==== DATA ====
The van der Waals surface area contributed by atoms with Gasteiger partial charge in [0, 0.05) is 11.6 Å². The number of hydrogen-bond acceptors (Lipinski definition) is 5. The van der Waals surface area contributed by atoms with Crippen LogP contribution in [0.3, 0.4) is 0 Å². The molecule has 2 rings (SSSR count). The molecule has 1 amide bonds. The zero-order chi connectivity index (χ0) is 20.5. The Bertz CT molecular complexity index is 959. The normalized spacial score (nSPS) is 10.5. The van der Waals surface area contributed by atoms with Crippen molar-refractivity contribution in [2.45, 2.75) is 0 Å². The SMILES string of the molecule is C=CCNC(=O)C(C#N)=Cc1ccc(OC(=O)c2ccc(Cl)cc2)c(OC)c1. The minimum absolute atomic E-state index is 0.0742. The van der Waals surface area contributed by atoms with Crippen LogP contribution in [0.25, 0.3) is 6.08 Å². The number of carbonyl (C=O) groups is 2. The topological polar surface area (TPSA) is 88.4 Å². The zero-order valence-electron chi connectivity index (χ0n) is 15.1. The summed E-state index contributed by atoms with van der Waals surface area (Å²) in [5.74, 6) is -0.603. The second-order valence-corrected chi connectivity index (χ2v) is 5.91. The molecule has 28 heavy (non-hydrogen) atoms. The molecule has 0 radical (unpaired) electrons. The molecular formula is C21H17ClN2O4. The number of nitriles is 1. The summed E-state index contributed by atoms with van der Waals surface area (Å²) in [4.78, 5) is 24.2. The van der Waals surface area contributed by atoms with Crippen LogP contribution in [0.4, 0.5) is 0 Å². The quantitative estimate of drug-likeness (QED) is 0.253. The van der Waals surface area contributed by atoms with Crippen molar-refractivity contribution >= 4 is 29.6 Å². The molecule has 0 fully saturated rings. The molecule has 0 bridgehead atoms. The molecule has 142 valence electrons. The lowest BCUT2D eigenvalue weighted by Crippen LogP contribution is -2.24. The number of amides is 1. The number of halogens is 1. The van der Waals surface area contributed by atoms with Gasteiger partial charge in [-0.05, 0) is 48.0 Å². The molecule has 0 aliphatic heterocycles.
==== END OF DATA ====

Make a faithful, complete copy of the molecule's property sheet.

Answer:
The van der Waals surface area contributed by atoms with Gasteiger partial charge in [0, 0.05) is 11.6 Å². The number of hydrogen-bond acceptors (Lipinski definition) is 5. The van der Waals surface area contributed by atoms with Crippen LogP contribution in [0.3, 0.4) is 0 Å². The molecule has 2 rings (SSSR count). The molecule has 1 amide bonds. The zero-order chi connectivity index (χ0) is 20.5. The Bertz CT molecular complexity index is 959. The normalized spacial score (nSPS) is 10.5. The van der Waals surface area contributed by atoms with Crippen molar-refractivity contribution in [2.45, 2.75) is 0 Å². The SMILES string of the molecule is C=CCNC(=O)C(C#N)=Cc1ccc(OC(=O)c2ccc(Cl)cc2)c(OC)c1. The minimum absolute atomic E-state index is 0.0742. The van der Waals surface area contributed by atoms with Crippen LogP contribution in [0.25, 0.3) is 6.08 Å². The number of carbonyl (C=O) groups is 2. The topological polar surface area (TPSA) is 88.4 Å². The zero-order valence-electron chi connectivity index (χ0n) is 15.1. The summed E-state index contributed by atoms with van der Waals surface area (Å²) in [5.74, 6) is -0.603. The second-order valence-corrected chi connectivity index (χ2v) is 5.91. The molecule has 28 heavy (non-hydrogen) atoms. The molecule has 0 radical (unpaired) electrons. The molecular formula is C21H17ClN2O4. The number of nitriles is 1. The summed E-state index contributed by atoms with van der Waals surface area (Å²) in [4.78, 5) is 24.2. The van der Waals surface area contributed by atoms with Crippen LogP contribution in [0.4, 0.5) is 0 Å². The quantitative estimate of drug-likeness (QED) is 0.253. The van der Waals surface area contributed by atoms with Crippen molar-refractivity contribution >= 4 is 29.6 Å². The molecule has 0 fully saturated rings. The molecule has 0 bridgehead atoms. The molecule has 142 valence electrons. The lowest BCUT2D eigenvalue weighted by Crippen LogP contribution is -2.24. The number of amides is 1. The number of halogens is 1. The van der Waals surface area contributed by atoms with Gasteiger partial charge in [-0.05, 0) is 48.0 Å². The molecule has 0 aliphatic heterocycles.